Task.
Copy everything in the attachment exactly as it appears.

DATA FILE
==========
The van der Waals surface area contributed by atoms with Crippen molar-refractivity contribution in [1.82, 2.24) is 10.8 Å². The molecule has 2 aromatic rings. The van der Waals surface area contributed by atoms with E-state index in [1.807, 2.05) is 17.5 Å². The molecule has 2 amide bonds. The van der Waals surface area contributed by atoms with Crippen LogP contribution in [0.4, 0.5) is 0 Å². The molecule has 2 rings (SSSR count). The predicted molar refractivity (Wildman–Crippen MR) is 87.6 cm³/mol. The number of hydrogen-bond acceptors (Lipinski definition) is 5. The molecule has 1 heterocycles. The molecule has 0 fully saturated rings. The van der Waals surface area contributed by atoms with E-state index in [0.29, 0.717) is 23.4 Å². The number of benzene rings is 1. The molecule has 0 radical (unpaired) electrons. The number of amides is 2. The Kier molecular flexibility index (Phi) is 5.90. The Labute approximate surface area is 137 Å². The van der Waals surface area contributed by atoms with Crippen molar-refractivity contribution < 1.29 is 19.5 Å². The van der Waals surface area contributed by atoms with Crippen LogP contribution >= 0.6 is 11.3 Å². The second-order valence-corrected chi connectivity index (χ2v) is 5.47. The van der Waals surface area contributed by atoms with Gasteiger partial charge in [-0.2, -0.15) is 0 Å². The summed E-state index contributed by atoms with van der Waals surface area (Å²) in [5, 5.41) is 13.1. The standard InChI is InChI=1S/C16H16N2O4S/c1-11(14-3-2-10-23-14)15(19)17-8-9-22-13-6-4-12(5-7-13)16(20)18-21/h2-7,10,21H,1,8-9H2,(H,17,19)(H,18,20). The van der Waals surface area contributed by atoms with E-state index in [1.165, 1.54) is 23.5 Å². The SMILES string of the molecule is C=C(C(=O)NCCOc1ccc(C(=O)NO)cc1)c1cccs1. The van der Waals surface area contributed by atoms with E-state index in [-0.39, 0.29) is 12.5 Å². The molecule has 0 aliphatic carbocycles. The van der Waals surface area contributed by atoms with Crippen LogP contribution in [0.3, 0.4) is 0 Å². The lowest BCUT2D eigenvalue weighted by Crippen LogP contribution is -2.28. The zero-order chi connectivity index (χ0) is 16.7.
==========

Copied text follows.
The van der Waals surface area contributed by atoms with Crippen molar-refractivity contribution in [1.82, 2.24) is 10.8 Å². The molecule has 2 aromatic rings. The van der Waals surface area contributed by atoms with E-state index in [1.807, 2.05) is 17.5 Å². The molecule has 2 amide bonds. The van der Waals surface area contributed by atoms with Crippen LogP contribution in [0.4, 0.5) is 0 Å². The molecule has 2 rings (SSSR count). The predicted molar refractivity (Wildman–Crippen MR) is 87.6 cm³/mol. The number of hydrogen-bond acceptors (Lipinski definition) is 5. The molecule has 1 heterocycles. The molecule has 0 fully saturated rings. The van der Waals surface area contributed by atoms with E-state index in [0.29, 0.717) is 23.4 Å². The number of benzene rings is 1. The molecule has 0 radical (unpaired) electrons. The number of amides is 2. The Kier molecular flexibility index (Phi) is 5.90. The Labute approximate surface area is 137 Å². The van der Waals surface area contributed by atoms with Crippen molar-refractivity contribution < 1.29 is 19.5 Å². The van der Waals surface area contributed by atoms with Crippen LogP contribution >= 0.6 is 11.3 Å². The second-order valence-corrected chi connectivity index (χ2v) is 5.47. The van der Waals surface area contributed by atoms with Gasteiger partial charge in [-0.2, -0.15) is 0 Å². The summed E-state index contributed by atoms with van der Waals surface area (Å²) in [5, 5.41) is 13.1. The standard InChI is InChI=1S/C16H16N2O4S/c1-11(14-3-2-10-23-14)15(19)17-8-9-22-13-6-4-12(5-7-13)16(20)18-21/h2-7,10,21H,1,8-9H2,(H,17,19)(H,18,20). The van der Waals surface area contributed by atoms with E-state index in [1.165, 1.54) is 23.5 Å². The SMILES string of the molecule is C=C(C(=O)NCCOc1ccc(C(=O)NO)cc1)c1cccs1. The van der Waals surface area contributed by atoms with E-state index in [-0.39, 0.29) is 12.5 Å². The molecule has 0 aliphatic carbocycles. The van der Waals surface area contributed by atoms with Crippen LogP contribution in [0.3, 0.4) is 0 Å². The lowest BCUT2D eigenvalue weighted by Crippen LogP contribution is -2.28. The zero-order chi connectivity index (χ0) is 16.7.